The Bush administration has pleaded for patience in recent days, arguing it has said all along the war with Iraq will take longer than many anticipated.
But the repeated cries of "we told you so" are a little disingenuous. After all, it was the administration that established unrealistic expectations. At the outset, Vice President Dick Cheney and the Pentagon painted a rosy picture of what would happen -- Iraqi forces would offer little resistance and the Iraqi people would welcome American troops. The war would be over in a matter of weeks, not months, Cheney said.
The reality is that Saddam Hussein's forces have put up a stiff fight. In particular the Fedayeen, non-uniformed Iraqi forces that have taken up arms on behalf of Hussein, have wreaked havoc on coalition forces.
The initial bombing campaign, the effort to "shock and awe" Hussein into submission, apparently caused neither. It seems Hussein still has control of his military and has broader support within his country than predicted.
Still, it is important to remember much has gone right. In fact, but for the unrealistic expectations at the outset, the war could be viewed as an overwhelming success to this point.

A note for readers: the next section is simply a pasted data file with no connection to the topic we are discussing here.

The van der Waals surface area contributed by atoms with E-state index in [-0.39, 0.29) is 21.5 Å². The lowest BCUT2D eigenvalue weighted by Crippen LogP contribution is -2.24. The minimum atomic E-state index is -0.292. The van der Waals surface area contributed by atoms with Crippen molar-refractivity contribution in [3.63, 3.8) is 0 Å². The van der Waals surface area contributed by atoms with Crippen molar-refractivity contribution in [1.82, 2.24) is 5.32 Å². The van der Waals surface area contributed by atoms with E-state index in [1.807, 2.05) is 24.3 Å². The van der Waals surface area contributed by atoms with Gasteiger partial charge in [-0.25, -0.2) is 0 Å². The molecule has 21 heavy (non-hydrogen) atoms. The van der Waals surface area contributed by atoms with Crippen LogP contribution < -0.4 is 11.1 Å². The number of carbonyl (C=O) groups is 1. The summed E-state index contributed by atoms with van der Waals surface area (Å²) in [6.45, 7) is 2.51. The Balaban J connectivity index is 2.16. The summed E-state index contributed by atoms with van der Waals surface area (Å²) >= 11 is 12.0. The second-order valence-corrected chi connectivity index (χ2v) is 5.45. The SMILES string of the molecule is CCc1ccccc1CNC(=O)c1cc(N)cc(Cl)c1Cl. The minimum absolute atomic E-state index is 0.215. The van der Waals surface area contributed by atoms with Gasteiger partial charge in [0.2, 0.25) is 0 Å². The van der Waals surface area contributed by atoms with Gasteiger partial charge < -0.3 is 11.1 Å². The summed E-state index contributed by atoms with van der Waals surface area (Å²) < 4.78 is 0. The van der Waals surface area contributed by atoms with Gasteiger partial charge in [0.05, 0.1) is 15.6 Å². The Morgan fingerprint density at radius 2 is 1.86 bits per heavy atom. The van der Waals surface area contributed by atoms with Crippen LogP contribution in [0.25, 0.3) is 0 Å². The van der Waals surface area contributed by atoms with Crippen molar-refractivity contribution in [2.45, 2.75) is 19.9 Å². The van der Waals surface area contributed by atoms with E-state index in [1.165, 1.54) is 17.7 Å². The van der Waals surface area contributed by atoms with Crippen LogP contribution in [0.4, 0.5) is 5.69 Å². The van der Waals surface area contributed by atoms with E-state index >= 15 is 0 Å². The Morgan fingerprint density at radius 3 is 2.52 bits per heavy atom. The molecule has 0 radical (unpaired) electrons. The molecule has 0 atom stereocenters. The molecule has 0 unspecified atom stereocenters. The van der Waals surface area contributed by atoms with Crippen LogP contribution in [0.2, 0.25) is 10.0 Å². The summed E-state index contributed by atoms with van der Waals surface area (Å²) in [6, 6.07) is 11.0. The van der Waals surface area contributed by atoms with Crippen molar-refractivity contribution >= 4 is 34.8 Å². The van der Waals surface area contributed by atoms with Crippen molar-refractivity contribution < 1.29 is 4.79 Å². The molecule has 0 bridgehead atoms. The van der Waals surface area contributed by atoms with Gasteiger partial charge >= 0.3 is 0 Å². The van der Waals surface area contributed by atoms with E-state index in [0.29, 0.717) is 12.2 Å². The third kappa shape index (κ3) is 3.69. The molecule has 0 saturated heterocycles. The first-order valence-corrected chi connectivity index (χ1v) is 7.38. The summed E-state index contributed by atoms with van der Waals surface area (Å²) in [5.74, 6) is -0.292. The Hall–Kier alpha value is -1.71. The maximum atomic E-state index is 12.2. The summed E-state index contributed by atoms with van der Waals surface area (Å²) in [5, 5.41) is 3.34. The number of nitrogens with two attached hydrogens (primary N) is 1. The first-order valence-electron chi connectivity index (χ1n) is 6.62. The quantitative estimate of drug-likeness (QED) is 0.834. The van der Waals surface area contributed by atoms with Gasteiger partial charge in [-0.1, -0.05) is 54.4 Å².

Coalition forces marched through southern Iraq quickly, establishing a key supply line, suffering relatively few casualties and taking more than 4,000 Iraqi prisoners. Despite Turkey's lack of cooperation, American forces were able to paratroop into northern Iraq and seize an air base crucial to the fight in that region. The fear of massive oil well fires has gone unrealized. The Iraqis have not used chemical or biological weapons. Missiles bound for Kuwait have been intercepted or fallen harmlessly in the desert. Israel has not been attacked.
True, Cheney's prediction of "weeks, not months" to topple Hussein is in jeopardy. The administration's new timeline, reiterated by Bush last week, is "as long as it takes."
But while some may be disappointed the war has not already ended, the president's commitment to victory in whatever time frame necessary continues to enjoy broad support. That is as at it should be. At this point, there is no other course of action.
Other thoughts about the war:
n While we may not share the views of those who protest the war, we defend vigorously their right to do so. Those who seek to silence them would be wise to remember freedom of speech is one of the core values American soldiers fight to preserve.
n The decision to embed some 500 members of the media with American troops was a smart move by the Department of Defense. While media coverage can seem overwhelming, the American public is always better served by having too much information than not enough. The Pentagon should be applauded for giving the public an open and honest look at this war while still protecting our troops.
n Given the unknown costs of the war, the Senate was right to slash Bush's proposed $726 billion tax cut to $350 billion over 10 years. Estimates are that we are facing a $400 billion deficit for 2003 if the war ends in a month. Against that backdrop, taking a more conservative approach to a dramatic tax cut seems prudent.